We are here to provide you with high level therapeutic massage that meet and exceed your health goals. We offer a unique blend of massage and manual therapy including myofascial, acupressure and trigger point. Each session is custom tailored to address any specific pains that you may be experiencing. So whether your goals are to rehabilitate from pain, or simply relax, we are here to help.
May and Ephraim gave John and I a relaxing and thorough massage. The spa decor was lovely and all was very clean. We enjoyed our couples massage very much.
4.5 based on 583 reviews
Next to the Houston Museum of Natural Science, the glass-enclosed butterfly habitat includes a simulated rainforest and thousands of colorful butterflies. A dramatic 50-foot waterfall and exotic plants transport visitors.
Unlike some other butterfly centres we've been to around the world this one really measures up in terms of the number of butterflies (and species) per cubic metre. Superb. And the entry area with lots of materials both on butterflies and other insects was also well set out; aimed at children, but educational and entertaining for adults.
The one gripe I would have, and it's a big one, is the process of buying a ticket (which is at the entrance to the Natural History Museum writ large). With 15 ticket windows available only one (yes, one) was open the majority of time we were waiting in the lengthy queue. And to really ramp up the annoyance levels two staff members (including, I suspect, the supervisor) could be seen chatting to each other rather than actually serving the public by getting behind a ticket counter. There was general moaning to be heard along the length of the ever-growing line.
But putting that to one side, once we had our tickets we thoroughly enjoyed the Butterfly Centre and would recommend it, particularly to families.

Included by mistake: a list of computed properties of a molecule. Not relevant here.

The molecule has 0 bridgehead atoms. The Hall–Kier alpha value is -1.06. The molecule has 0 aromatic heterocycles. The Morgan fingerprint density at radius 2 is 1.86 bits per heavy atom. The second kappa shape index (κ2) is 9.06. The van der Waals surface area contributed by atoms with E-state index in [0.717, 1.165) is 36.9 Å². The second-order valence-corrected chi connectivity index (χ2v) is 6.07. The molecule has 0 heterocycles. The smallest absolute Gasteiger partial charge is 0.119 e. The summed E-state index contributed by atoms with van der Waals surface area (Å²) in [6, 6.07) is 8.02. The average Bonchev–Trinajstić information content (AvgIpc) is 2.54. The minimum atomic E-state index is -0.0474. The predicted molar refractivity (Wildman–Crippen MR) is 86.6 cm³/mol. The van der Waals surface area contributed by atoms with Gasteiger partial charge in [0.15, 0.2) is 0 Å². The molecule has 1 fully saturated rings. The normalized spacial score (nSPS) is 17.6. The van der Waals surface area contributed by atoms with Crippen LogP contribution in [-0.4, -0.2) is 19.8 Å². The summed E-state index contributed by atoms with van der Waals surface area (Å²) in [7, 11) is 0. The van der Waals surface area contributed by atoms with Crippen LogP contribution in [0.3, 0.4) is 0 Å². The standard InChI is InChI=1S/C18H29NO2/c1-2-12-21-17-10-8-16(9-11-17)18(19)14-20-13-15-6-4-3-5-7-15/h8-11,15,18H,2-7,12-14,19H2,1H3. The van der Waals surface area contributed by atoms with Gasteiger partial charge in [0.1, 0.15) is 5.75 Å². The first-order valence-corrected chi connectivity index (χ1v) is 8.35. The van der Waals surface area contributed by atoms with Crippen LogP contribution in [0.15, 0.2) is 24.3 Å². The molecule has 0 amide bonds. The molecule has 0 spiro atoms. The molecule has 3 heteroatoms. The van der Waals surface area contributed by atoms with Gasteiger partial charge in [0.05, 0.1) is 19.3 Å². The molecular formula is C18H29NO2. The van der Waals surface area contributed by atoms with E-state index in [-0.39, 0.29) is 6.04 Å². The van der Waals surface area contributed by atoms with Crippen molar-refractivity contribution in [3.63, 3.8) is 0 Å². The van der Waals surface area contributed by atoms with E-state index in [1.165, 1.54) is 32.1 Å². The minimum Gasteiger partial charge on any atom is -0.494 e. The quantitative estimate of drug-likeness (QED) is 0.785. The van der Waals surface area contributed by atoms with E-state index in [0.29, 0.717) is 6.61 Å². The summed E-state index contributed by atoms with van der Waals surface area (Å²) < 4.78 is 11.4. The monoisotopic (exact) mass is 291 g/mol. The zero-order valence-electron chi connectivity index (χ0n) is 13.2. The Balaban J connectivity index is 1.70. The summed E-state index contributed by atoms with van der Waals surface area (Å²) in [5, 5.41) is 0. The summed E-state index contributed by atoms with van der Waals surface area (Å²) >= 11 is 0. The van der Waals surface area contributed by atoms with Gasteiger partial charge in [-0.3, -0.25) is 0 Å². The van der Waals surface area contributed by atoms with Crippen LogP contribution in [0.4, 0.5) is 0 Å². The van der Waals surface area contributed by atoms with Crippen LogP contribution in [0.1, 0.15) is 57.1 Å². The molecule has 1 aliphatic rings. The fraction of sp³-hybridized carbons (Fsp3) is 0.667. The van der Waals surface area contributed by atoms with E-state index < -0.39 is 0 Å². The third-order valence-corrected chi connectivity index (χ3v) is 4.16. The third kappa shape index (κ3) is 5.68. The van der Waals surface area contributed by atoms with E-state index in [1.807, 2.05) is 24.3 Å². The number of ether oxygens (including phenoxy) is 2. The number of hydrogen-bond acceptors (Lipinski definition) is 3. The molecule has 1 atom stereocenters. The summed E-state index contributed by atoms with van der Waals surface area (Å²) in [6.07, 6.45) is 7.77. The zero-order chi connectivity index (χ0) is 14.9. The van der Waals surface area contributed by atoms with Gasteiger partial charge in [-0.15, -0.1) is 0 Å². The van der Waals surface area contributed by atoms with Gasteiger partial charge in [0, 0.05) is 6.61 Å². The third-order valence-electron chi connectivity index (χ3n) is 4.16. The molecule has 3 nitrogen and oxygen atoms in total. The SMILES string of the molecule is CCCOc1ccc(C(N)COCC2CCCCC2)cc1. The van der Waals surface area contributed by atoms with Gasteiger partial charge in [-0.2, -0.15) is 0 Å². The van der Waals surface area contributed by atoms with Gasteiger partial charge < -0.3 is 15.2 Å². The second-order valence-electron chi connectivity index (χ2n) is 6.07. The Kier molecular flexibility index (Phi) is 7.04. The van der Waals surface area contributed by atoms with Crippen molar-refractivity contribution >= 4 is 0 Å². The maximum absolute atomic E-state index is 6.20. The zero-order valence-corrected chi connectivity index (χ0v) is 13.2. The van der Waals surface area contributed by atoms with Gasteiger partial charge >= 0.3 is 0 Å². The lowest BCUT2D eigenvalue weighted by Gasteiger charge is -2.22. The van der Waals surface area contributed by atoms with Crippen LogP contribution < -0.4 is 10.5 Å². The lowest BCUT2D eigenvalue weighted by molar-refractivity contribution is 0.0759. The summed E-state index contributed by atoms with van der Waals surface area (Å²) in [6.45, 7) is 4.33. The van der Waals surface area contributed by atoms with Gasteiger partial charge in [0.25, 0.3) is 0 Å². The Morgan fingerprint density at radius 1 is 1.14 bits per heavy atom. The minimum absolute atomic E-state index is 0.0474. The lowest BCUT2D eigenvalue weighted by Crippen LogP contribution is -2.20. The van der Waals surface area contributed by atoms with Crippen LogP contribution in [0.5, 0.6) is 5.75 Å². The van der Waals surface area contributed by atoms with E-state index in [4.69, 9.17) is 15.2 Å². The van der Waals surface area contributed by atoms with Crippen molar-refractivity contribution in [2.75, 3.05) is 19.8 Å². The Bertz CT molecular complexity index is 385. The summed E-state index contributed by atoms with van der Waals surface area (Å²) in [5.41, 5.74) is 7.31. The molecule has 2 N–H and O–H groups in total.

4.5 based on 631 reviews
I don't know about you, but I don't like to have my intelligence insulted.
Especially, at such a serious place like the Holocaust Museum.
It is totally ruined by Political Correctness.
On the other hand, other exhibits qualities may be totally selective. I would avoid the HOME exhibit at the Museum of Fine Arts and the Rothko at the Menil Collection both feature displays that stretch the definition of art in a negative manner.
The rest of the Museum of Fine Arts is one of my favorite Museums and also the Museum of Natural Science.
I come from NYC so I know of Museums!
4.5 based on 463 reviews
Everyone should go at least once in their lifetime to the iconic and historic Houston Rodeo & Livestock Show. Even mid-week in March the grounds were packed with families enjoying the calf-roping, barrel-racing, rodeo clowns, and other competitions as well as the rides and the blissfully air conditioned indoor displays and petting zoo. We couldn't wait to go research the behind-the-scenes details to learn more about what it takes to compete at this level of rodeo. So much pride!
4.5 based on 2 reviews